Their seems to be a common public perception that government employees are sincere ordinary people who spend their careers serving the public interest and – as a recent columnist in The Tulsa World wrote recently “that public service is essentially noble”. But with the coming of the sequester Charles Krauthammer started a column by reporting that a leading Washington anti-budget-cut lobbyist told a reporter for the Washington Post that “The worst case scenario for us is the sequester hits and nothing bad really happens.” The sequester hit and the FAA furloughed enough air traffic controllers to ensure that people would notice and see something bad happening. The sequester cut government spending 2.3%. I have been part of more than one organization that cut spending as much as 4 times that without anything bad really happening. After a short period and some congressional action, the FAA furloughs ended (apparently without raising the FAA budget – but reporting on that part was extremely sparse). More recently, however, it was reported that because of TSA cut backs the passengers at the Atlanta airport had 70 minute waiting time to get through security. Earlier this year it was reported that a Nobel Prize winning economist, James Buchanan had died. It seem Mr. Buchanan won the prize for work that concluded that government employees often act in their own self-interest instead of the public’s interest. So wat’s going on here? Are government employees motivated by self-interest or not?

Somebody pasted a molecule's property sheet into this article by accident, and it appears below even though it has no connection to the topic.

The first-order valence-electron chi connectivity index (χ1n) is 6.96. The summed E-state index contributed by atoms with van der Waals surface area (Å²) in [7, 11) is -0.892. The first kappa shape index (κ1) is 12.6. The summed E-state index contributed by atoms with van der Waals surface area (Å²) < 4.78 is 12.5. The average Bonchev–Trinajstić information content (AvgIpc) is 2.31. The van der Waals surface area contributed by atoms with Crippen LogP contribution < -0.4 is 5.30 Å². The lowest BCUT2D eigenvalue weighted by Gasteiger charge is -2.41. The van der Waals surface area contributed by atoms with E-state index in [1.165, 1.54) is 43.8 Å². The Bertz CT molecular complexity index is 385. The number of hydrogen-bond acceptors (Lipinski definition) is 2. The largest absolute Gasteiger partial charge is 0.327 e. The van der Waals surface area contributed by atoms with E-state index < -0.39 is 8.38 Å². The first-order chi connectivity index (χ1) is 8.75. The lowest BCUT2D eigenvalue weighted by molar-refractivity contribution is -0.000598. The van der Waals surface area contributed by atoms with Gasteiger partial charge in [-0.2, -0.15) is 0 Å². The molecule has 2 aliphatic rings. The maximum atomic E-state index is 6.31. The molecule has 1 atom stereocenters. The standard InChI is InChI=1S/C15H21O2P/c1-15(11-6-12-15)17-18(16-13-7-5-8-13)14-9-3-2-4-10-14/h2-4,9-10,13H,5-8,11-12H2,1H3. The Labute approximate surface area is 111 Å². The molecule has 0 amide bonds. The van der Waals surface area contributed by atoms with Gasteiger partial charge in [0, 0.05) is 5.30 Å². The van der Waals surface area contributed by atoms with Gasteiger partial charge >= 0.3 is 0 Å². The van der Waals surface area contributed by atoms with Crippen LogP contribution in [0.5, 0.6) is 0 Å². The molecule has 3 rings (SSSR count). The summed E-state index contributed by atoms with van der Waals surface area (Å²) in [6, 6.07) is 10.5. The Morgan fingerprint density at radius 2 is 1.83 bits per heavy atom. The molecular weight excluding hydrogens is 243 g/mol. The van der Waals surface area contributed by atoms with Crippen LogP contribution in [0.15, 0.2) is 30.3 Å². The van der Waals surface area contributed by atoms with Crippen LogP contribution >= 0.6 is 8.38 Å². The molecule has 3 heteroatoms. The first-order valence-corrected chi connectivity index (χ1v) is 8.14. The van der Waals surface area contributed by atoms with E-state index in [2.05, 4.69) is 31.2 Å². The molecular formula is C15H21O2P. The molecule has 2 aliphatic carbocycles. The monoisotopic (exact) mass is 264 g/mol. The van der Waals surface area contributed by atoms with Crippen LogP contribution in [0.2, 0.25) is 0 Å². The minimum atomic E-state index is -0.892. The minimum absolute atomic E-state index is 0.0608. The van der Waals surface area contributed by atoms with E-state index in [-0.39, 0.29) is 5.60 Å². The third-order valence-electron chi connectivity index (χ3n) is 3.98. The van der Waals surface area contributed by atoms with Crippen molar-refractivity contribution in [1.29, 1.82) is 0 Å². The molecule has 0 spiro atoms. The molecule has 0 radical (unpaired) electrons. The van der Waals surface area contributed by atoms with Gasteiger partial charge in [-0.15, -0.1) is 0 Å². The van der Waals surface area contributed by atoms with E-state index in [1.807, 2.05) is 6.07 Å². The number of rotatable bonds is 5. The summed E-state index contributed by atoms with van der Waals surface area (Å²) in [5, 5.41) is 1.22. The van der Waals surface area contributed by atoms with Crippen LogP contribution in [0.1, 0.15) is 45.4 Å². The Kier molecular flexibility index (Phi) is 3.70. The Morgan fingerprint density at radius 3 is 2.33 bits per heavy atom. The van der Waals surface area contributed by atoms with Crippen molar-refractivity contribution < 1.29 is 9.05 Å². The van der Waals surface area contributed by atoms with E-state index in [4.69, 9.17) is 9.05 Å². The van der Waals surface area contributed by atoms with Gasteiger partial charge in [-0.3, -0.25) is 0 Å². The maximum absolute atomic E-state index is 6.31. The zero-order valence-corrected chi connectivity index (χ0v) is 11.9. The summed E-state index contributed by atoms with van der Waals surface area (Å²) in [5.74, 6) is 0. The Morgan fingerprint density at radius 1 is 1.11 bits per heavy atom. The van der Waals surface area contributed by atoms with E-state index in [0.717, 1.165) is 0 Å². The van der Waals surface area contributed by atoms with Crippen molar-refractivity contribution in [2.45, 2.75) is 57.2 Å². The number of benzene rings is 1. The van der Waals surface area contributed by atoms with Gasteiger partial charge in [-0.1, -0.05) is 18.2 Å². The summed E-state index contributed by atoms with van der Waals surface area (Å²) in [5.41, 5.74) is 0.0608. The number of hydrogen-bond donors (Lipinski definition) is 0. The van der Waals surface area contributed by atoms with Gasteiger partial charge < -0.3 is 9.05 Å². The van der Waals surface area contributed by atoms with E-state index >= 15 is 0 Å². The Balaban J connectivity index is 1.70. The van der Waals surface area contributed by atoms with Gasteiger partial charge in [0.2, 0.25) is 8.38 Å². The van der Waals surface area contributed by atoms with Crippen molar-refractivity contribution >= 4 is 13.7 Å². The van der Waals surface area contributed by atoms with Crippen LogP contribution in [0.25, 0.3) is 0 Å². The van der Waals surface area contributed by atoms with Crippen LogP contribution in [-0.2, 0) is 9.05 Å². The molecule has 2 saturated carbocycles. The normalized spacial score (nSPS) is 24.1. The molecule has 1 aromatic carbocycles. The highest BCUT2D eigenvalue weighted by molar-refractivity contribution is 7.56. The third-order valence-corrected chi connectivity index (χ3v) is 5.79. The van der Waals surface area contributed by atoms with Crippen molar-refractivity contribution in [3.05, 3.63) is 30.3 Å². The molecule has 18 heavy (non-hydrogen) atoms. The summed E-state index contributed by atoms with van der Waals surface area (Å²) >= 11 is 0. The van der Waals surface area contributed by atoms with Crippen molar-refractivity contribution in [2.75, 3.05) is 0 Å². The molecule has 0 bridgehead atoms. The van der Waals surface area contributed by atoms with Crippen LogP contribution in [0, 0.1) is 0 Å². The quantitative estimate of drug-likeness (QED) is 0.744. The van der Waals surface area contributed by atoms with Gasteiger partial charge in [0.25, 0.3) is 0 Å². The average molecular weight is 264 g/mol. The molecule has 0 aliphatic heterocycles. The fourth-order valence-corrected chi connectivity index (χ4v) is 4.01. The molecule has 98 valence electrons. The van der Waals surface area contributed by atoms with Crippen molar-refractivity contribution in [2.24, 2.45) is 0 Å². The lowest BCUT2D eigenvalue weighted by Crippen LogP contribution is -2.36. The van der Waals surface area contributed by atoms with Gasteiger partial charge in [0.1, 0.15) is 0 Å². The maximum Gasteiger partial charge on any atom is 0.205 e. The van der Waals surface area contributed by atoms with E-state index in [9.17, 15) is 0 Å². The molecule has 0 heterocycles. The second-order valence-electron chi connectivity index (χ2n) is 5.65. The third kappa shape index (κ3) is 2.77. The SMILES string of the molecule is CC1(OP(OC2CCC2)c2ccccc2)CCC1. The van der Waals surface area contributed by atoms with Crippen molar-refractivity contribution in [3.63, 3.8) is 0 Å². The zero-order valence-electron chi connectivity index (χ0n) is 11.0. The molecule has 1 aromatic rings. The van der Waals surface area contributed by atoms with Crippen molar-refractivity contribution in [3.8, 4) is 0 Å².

In 1960, Douglas McGregor published a book entitled The Human side of Enterprise. In it he described two different management assumption which he titled Theory X and Theory Y. Theory X management assumption were basically that employees were not innately motivated to work, that unless closely watched and supervised they would goof-off. So they were not really to be trusted to do a full days work unless prodded and threatened with punishment. And if something did not go well the main thrust of human nature was to find something or someone else to blame so as not to have to take responsibility for ones actions. This was likely the predominate theory in the early part of the 20th Century which led to the growth of labor unions in an effort to reduce punitive management practices. Beginning probably in the 1930s with the growth of the human relations school of management supported by studies such as the Hawthorne studies, those assumptions were beginning to change. By the time McGregor published his book in 1960, the business climate had likely all ready started to change. His Theory Y assumptions were that people were innately motivated to work, wanted to be innovative and successful, and under the right type of supervision, were willing to be responsible. While they needed the pay check, they also wanted recognition for jobs well done.